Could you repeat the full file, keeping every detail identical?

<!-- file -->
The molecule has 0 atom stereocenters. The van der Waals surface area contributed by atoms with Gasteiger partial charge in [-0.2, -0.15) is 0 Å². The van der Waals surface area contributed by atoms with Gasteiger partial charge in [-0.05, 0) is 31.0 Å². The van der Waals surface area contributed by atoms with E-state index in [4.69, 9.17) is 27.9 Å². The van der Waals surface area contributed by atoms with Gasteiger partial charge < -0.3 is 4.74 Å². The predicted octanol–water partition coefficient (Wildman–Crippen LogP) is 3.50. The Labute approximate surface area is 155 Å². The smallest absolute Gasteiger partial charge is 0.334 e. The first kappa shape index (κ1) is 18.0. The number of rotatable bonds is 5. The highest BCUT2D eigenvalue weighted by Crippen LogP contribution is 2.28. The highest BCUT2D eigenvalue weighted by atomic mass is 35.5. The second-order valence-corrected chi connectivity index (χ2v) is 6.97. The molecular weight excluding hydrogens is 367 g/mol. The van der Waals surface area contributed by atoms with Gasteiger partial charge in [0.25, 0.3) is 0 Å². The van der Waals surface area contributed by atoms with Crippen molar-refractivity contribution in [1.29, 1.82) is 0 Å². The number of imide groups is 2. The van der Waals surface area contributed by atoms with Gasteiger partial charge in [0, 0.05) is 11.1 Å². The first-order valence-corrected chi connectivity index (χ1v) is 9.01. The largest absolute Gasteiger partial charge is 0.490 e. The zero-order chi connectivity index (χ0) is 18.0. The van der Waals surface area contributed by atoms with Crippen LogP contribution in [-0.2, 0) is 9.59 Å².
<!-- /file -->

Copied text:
The molecule has 0 atom stereocenters. The van der Waals surface area contributed by atoms with Gasteiger partial charge in [-0.2, -0.15) is 0 Å². The van der Waals surface area contributed by atoms with Gasteiger partial charge in [-0.05, 0) is 31.0 Å². The van der Waals surface area contributed by atoms with E-state index in [4.69, 9.17) is 27.9 Å². The van der Waals surface area contributed by atoms with Gasteiger partial charge < -0.3 is 4.74 Å². The predicted octanol–water partition coefficient (Wildman–Crippen LogP) is 3.50. The Labute approximate surface area is 155 Å². The smallest absolute Gasteiger partial charge is 0.334 e. The first kappa shape index (κ1) is 18.0. The number of rotatable bonds is 5. The highest BCUT2D eigenvalue weighted by Crippen LogP contribution is 2.28. The highest BCUT2D eigenvalue weighted by atomic mass is 35.5. The second-order valence-corrected chi connectivity index (χ2v) is 6.97. The molecular weight excluding hydrogens is 367 g/mol. The van der Waals surface area contributed by atoms with Gasteiger partial charge in [0.25, 0.3) is 0 Å². The van der Waals surface area contributed by atoms with Crippen molar-refractivity contribution in [1.29, 1.82) is 0 Å². The number of imide groups is 2. The van der Waals surface area contributed by atoms with Gasteiger partial charge in [0, 0.05) is 11.1 Å². The first-order valence-corrected chi connectivity index (χ1v) is 9.01. The largest absolute Gasteiger partial charge is 0.490 e. The zero-order chi connectivity index (χ0) is 18.0. The van der Waals surface area contributed by atoms with Crippen LogP contribution in [-0.2, 0) is 9.59 Å².